4. Mayor Smith hired the head of the Dallas office of RTKL Associates -- who were the architects for the Charleston Town Center -- to design the park and walkway. Smith met with Greyhound leaders in Tucson, Arizona, and HUD officials in Philadelphia. A HUD official said he would approve the project, however, he stated that the U.S. Department of Transportation would "come up with the idea on their own"; he also stated to not publicize the details. As a result, the city of Charleston won an Urban Mass Transportation Grant worth more than $20 million. Mayor Smith appointed a committee of Fife Street and Summers Street merchants to work the architects, hoping that the end result would be renovated buildings near the park.

5. The design of the plaza would be bold: a tiered plaza with landscaping, benches and picnic tables. It would feature a focal point with a double fountain near the Transit Mall, with electronically controlled water jets tied to a wind gauge mounted on top of the Transit Mall. If the wind would pick up, for instance, the jets would cut the water flow to prevent dousing the passerbys. It also added an outdoor map of the bus system controlled by a button that lit up -- a novelty for the day.

6. One controversial subject were toilets. Councilman David Mohler stated the city should not provide toilets because it would create more problems than convenience. Stanley Lowenstein replied with, "What is it with West Virginians? You go anywhere in the world and there are public restrooms. If the city won’t build them, I’ll build them myself." Those very sentiments carried through and the city constructed restrooms in the back of the KRT building.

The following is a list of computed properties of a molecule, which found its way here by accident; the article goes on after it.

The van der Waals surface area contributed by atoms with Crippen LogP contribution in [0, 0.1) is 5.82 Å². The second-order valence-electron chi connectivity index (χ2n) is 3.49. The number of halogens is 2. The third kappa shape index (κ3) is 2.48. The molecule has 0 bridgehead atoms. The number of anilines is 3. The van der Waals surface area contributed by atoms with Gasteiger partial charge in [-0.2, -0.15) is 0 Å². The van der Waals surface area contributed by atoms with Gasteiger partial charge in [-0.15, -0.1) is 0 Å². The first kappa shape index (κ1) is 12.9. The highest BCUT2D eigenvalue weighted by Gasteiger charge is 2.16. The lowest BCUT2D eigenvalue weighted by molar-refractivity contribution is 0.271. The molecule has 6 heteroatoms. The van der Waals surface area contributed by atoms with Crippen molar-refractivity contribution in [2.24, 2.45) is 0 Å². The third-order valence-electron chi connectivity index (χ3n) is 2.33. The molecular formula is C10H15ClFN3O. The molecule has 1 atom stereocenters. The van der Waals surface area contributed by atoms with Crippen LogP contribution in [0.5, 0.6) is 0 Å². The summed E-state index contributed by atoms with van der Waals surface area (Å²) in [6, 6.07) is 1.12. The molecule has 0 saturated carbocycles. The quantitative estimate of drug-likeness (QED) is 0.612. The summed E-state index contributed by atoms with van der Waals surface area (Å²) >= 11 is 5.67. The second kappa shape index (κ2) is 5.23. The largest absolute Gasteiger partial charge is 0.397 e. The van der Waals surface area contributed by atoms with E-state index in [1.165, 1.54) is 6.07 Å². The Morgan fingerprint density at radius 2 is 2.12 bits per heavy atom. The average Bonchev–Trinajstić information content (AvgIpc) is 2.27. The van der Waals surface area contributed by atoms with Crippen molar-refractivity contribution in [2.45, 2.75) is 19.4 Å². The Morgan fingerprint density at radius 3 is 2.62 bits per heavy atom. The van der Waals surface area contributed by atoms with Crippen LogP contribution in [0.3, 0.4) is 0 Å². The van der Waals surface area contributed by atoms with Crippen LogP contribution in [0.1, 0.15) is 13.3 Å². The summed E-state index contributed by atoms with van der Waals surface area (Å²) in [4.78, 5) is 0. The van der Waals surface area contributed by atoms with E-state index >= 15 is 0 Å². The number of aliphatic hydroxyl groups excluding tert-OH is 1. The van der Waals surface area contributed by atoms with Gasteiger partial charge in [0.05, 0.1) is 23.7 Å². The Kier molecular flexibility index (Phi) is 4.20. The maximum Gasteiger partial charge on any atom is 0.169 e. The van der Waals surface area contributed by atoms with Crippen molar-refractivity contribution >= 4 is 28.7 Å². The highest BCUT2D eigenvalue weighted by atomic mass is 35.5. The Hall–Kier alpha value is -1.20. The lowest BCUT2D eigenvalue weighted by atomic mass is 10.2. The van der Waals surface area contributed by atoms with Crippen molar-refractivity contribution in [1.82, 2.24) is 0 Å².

7. Another sore point was the flashing fountain that rarely worked. Later, the fountain was turned off completely and under Mayor Danny Jones plan, it would be turned into a large planter.

8. The electronic map lasted less than four years -- a foot went through the glass map and it was not replaced.

9. Later in the late 1990s, the park was beset with gun violence.

10. The park was dedicated on July 4, 1984. It featured a stage from the 1980s into the 1990s in a small elevated area beside the fountains that was the home of FestivALL, a new summer event where concerts were held. The Charleston Sternwhell Regatta Festival hosted lunchtime concerts, puppet shows, jitterbug contests and art exhibits. Others held rallies, such as a candlelight vigil against sexual assault by the National Organization for Women. Many were coordinated through the Downtown Merchants Association and the Charleston Renaissance Corp.

Article information: "Slack Plaza: A look back, By Jim Balow, Charleston Gazette, May 29, 2007"